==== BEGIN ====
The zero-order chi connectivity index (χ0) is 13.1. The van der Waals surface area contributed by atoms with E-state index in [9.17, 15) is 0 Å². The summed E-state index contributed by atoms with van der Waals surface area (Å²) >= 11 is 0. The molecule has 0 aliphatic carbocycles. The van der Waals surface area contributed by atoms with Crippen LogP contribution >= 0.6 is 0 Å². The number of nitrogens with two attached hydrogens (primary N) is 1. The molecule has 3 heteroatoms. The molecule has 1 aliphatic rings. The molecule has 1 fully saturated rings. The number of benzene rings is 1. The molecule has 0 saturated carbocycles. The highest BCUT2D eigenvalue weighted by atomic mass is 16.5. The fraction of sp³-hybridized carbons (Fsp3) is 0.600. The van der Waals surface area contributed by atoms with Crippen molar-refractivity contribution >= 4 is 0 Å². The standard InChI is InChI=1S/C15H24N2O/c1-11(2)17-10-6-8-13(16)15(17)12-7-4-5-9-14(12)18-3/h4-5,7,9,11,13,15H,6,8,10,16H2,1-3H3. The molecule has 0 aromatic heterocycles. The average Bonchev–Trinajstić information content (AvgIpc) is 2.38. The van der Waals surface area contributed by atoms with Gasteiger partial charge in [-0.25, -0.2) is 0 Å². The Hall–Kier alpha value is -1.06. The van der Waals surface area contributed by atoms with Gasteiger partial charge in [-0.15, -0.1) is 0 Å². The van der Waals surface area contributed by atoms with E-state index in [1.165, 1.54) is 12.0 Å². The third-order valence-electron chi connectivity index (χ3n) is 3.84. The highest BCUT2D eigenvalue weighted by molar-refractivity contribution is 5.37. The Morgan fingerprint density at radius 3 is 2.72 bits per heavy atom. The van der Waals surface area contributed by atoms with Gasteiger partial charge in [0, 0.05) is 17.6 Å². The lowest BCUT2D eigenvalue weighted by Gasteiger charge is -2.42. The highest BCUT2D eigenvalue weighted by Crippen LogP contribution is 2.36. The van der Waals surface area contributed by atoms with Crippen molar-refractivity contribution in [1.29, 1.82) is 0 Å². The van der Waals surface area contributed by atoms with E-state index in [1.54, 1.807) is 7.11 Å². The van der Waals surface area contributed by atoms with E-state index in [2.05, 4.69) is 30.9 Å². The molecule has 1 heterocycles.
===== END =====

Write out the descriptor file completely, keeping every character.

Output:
The zero-order chi connectivity index (χ0) is 13.1. The van der Waals surface area contributed by atoms with E-state index in [9.17, 15) is 0 Å². The summed E-state index contributed by atoms with van der Waals surface area (Å²) >= 11 is 0. The molecule has 0 aliphatic carbocycles. The van der Waals surface area contributed by atoms with Crippen LogP contribution >= 0.6 is 0 Å². The number of nitrogens with two attached hydrogens (primary N) is 1. The molecule has 3 heteroatoms. The molecule has 1 aliphatic rings. The molecule has 1 fully saturated rings. The number of benzene rings is 1. The molecule has 0 saturated carbocycles. The highest BCUT2D eigenvalue weighted by atomic mass is 16.5. The fraction of sp³-hybridized carbons (Fsp3) is 0.600. The van der Waals surface area contributed by atoms with Crippen molar-refractivity contribution >= 4 is 0 Å². The standard InChI is InChI=1S/C15H24N2O/c1-11(2)17-10-6-8-13(16)15(17)12-7-4-5-9-14(12)18-3/h4-5,7,9,11,13,15H,6,8,10,16H2,1-3H3. The molecule has 0 aromatic heterocycles. The average Bonchev–Trinajstić information content (AvgIpc) is 2.38. The van der Waals surface area contributed by atoms with Gasteiger partial charge in [-0.25, -0.2) is 0 Å². The Hall–Kier alpha value is -1.06. The van der Waals surface area contributed by atoms with Gasteiger partial charge in [-0.15, -0.1) is 0 Å². The van der Waals surface area contributed by atoms with E-state index in [1.165, 1.54) is 12.0 Å². The third-order valence-electron chi connectivity index (χ3n) is 3.84. The highest BCUT2D eigenvalue weighted by molar-refractivity contribution is 5.37. The Morgan fingerprint density at radius 3 is 2.72 bits per heavy atom. The van der Waals surface area contributed by atoms with Gasteiger partial charge in [0, 0.05) is 17.6 Å². The lowest BCUT2D eigenvalue weighted by Gasteiger charge is -2.42. The highest BCUT2D eigenvalue weighted by Crippen LogP contribution is 2.36. The van der Waals surface area contributed by atoms with Crippen molar-refractivity contribution in [1.29, 1.82) is 0 Å². The van der Waals surface area contributed by atoms with E-state index in [1.54, 1.807) is 7.11 Å². The van der Waals surface area contributed by atoms with E-state index in [2.05, 4.69) is 30.9 Å². The molecule has 1 heterocycles.